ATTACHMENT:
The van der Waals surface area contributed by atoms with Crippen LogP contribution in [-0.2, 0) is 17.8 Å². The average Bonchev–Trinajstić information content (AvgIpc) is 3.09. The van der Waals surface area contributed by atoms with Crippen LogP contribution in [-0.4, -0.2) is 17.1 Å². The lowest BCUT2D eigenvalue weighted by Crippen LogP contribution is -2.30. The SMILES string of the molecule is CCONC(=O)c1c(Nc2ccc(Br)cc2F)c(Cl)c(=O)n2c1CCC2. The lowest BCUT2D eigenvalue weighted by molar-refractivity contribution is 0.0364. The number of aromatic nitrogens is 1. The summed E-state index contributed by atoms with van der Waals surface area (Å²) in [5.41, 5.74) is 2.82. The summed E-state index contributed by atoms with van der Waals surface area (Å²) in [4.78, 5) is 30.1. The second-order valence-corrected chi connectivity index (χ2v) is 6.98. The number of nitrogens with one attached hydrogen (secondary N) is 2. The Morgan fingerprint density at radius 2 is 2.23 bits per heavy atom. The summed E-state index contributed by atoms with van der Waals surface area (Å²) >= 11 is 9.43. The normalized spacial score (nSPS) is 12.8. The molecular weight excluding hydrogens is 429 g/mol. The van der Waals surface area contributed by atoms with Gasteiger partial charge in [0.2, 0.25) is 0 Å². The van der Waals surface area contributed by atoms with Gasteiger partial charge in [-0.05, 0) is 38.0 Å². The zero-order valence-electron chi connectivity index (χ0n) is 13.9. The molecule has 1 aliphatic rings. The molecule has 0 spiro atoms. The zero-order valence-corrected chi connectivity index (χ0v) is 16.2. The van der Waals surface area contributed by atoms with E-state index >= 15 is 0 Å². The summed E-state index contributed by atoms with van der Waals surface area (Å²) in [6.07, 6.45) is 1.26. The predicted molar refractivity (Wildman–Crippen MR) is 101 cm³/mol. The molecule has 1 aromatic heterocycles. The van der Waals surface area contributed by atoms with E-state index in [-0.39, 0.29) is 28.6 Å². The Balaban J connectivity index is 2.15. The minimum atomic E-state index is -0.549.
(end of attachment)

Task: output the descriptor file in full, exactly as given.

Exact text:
The van der Waals surface area contributed by atoms with Crippen LogP contribution in [-0.2, 0) is 17.8 Å². The average Bonchev–Trinajstić information content (AvgIpc) is 3.09. The van der Waals surface area contributed by atoms with Crippen LogP contribution in [-0.4, -0.2) is 17.1 Å². The lowest BCUT2D eigenvalue weighted by Crippen LogP contribution is -2.30. The SMILES string of the molecule is CCONC(=O)c1c(Nc2ccc(Br)cc2F)c(Cl)c(=O)n2c1CCC2. The lowest BCUT2D eigenvalue weighted by molar-refractivity contribution is 0.0364. The number of aromatic nitrogens is 1. The summed E-state index contributed by atoms with van der Waals surface area (Å²) in [5.41, 5.74) is 2.82. The summed E-state index contributed by atoms with van der Waals surface area (Å²) in [4.78, 5) is 30.1. The second-order valence-corrected chi connectivity index (χ2v) is 6.98. The number of nitrogens with one attached hydrogen (secondary N) is 2. The Morgan fingerprint density at radius 2 is 2.23 bits per heavy atom. The summed E-state index contributed by atoms with van der Waals surface area (Å²) >= 11 is 9.43. The normalized spacial score (nSPS) is 12.8. The molecular weight excluding hydrogens is 429 g/mol. The van der Waals surface area contributed by atoms with Gasteiger partial charge in [0.2, 0.25) is 0 Å². The van der Waals surface area contributed by atoms with Gasteiger partial charge in [-0.05, 0) is 38.0 Å². The zero-order valence-electron chi connectivity index (χ0n) is 13.9. The molecule has 1 aliphatic rings. The molecule has 0 spiro atoms. The zero-order valence-corrected chi connectivity index (χ0v) is 16.2. The van der Waals surface area contributed by atoms with E-state index >= 15 is 0 Å². The summed E-state index contributed by atoms with van der Waals surface area (Å²) in [6.07, 6.45) is 1.26. The predicted molar refractivity (Wildman–Crippen MR) is 101 cm³/mol. The molecule has 1 aromatic heterocycles. The van der Waals surface area contributed by atoms with E-state index in [-0.39, 0.29) is 28.6 Å². The Balaban J connectivity index is 2.15. The minimum atomic E-state index is -0.549.